The Church sits on the outskirts of Barrow and the reason for its isolation from the centre of the village remains unknown. The history of All Saints can be traced from the Norman and Early English period. The oldest part is the north wall which has two Norman windows, in one of which are medieval paintings of musicians. The tower houses six bells that are rung regularly by a team of ringers. The stained glass window under the pointed arch on the east wall was installed in 1848 and is a splendid backdrop for the high altar. The font dates from 1401.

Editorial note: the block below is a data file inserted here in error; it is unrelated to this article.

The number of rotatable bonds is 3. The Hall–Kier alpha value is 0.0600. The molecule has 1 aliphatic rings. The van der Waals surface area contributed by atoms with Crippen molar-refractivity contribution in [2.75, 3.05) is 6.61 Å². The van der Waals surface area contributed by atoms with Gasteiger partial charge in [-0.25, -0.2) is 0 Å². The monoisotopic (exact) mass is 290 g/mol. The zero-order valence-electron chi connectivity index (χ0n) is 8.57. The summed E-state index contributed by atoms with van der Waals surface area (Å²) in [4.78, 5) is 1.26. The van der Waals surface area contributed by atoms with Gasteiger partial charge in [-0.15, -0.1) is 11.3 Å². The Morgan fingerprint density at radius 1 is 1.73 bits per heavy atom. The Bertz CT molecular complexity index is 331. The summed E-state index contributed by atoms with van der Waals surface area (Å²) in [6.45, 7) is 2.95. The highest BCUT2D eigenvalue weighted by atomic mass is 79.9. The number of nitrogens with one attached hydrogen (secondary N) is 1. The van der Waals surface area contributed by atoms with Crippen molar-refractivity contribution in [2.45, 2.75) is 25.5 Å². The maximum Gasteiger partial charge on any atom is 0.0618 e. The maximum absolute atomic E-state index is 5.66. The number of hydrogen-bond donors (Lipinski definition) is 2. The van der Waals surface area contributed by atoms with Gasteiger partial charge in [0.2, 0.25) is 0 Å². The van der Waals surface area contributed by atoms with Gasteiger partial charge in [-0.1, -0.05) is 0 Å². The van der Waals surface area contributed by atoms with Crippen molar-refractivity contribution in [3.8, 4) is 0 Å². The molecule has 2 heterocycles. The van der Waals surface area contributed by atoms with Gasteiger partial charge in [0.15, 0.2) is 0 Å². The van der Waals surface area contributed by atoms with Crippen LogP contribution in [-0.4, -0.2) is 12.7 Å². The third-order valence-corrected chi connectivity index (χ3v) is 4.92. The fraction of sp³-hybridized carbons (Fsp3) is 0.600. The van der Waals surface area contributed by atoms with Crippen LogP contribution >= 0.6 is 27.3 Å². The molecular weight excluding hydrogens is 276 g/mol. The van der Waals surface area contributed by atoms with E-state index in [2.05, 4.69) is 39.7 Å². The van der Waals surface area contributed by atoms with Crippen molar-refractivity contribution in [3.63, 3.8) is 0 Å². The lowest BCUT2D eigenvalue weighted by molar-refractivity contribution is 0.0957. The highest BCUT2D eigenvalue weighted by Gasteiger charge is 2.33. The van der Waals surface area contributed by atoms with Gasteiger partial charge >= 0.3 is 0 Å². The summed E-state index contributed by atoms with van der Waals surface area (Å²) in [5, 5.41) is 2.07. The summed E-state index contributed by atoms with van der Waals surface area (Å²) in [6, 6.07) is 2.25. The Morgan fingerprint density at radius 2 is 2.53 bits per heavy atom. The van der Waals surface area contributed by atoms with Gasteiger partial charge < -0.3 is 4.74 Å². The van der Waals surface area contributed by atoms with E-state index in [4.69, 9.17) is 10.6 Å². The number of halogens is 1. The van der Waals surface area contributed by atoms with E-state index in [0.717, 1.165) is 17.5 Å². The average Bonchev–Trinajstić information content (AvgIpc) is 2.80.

Other notable features are memorials to members of the Heigham family in the chancel, the brasses to John Crosier, a sixteen-century rector and benefactor to the village, the stone carving by Eric Gill near the priest’s stall, and the side chapel dedicated to St Michael. In 2010 a ‘green’ WC was installed behind the church and a new organ was re-sited at the west end. The church is very popular for weddings. (An invitation to All Saints Church by Katherine Middleton Murry)
Churchwarden: Liz; firstname.lastname@example.org; 07766 416211